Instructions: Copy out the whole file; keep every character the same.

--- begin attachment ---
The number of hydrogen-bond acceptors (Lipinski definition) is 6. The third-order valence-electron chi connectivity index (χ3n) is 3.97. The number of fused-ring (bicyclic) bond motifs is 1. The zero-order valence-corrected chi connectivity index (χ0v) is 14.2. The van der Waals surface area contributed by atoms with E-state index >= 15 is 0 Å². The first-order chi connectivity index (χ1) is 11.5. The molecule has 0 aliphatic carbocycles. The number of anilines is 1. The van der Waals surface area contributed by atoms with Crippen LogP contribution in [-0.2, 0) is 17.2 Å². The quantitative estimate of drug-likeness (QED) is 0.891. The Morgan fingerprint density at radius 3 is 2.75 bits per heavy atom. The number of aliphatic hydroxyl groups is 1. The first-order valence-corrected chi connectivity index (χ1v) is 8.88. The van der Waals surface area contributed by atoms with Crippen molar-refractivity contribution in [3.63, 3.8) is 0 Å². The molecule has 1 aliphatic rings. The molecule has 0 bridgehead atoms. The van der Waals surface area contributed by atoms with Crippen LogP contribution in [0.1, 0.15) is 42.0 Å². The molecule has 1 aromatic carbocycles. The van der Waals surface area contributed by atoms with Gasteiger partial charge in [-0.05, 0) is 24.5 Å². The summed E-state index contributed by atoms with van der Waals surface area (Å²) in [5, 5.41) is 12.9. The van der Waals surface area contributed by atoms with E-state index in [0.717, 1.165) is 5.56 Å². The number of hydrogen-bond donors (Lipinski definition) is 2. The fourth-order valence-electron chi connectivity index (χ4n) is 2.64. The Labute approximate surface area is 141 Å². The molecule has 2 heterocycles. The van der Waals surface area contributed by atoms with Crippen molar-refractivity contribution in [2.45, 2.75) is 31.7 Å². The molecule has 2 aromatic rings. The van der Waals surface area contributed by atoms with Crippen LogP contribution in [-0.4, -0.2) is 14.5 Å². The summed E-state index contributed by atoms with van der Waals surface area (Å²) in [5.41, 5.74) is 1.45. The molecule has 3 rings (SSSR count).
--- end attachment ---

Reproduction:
The number of hydrogen-bond acceptors (Lipinski definition) is 6. The third-order valence-electron chi connectivity index (χ3n) is 3.97. The number of fused-ring (bicyclic) bond motifs is 1. The zero-order valence-corrected chi connectivity index (χ0v) is 14.2. The van der Waals surface area contributed by atoms with E-state index >= 15 is 0 Å². The first-order chi connectivity index (χ1) is 11.5. The molecule has 0 aliphatic carbocycles. The number of anilines is 1. The van der Waals surface area contributed by atoms with Crippen LogP contribution in [-0.2, 0) is 17.2 Å². The quantitative estimate of drug-likeness (QED) is 0.891. The Morgan fingerprint density at radius 3 is 2.75 bits per heavy atom. The number of aliphatic hydroxyl groups is 1. The first-order valence-corrected chi connectivity index (χ1v) is 8.88. The van der Waals surface area contributed by atoms with Crippen molar-refractivity contribution in [3.63, 3.8) is 0 Å². The molecule has 1 aliphatic rings. The molecule has 0 bridgehead atoms. The van der Waals surface area contributed by atoms with Crippen LogP contribution in [0.1, 0.15) is 42.0 Å². The molecule has 1 aromatic carbocycles. The van der Waals surface area contributed by atoms with Gasteiger partial charge in [-0.05, 0) is 24.5 Å². The summed E-state index contributed by atoms with van der Waals surface area (Å²) in [5, 5.41) is 12.9. The van der Waals surface area contributed by atoms with E-state index in [0.717, 1.165) is 5.56 Å². The number of hydrogen-bond donors (Lipinski definition) is 2. The fourth-order valence-electron chi connectivity index (χ4n) is 2.64. The Labute approximate surface area is 141 Å². The molecule has 2 heterocycles. The van der Waals surface area contributed by atoms with Crippen molar-refractivity contribution in [2.45, 2.75) is 31.7 Å². The molecule has 2 aromatic rings. The van der Waals surface area contributed by atoms with Crippen LogP contribution in [-0.4, -0.2) is 14.5 Å². The summed E-state index contributed by atoms with van der Waals surface area (Å²) in [5.41, 5.74) is 1.45. The molecule has 3 rings (SSSR count).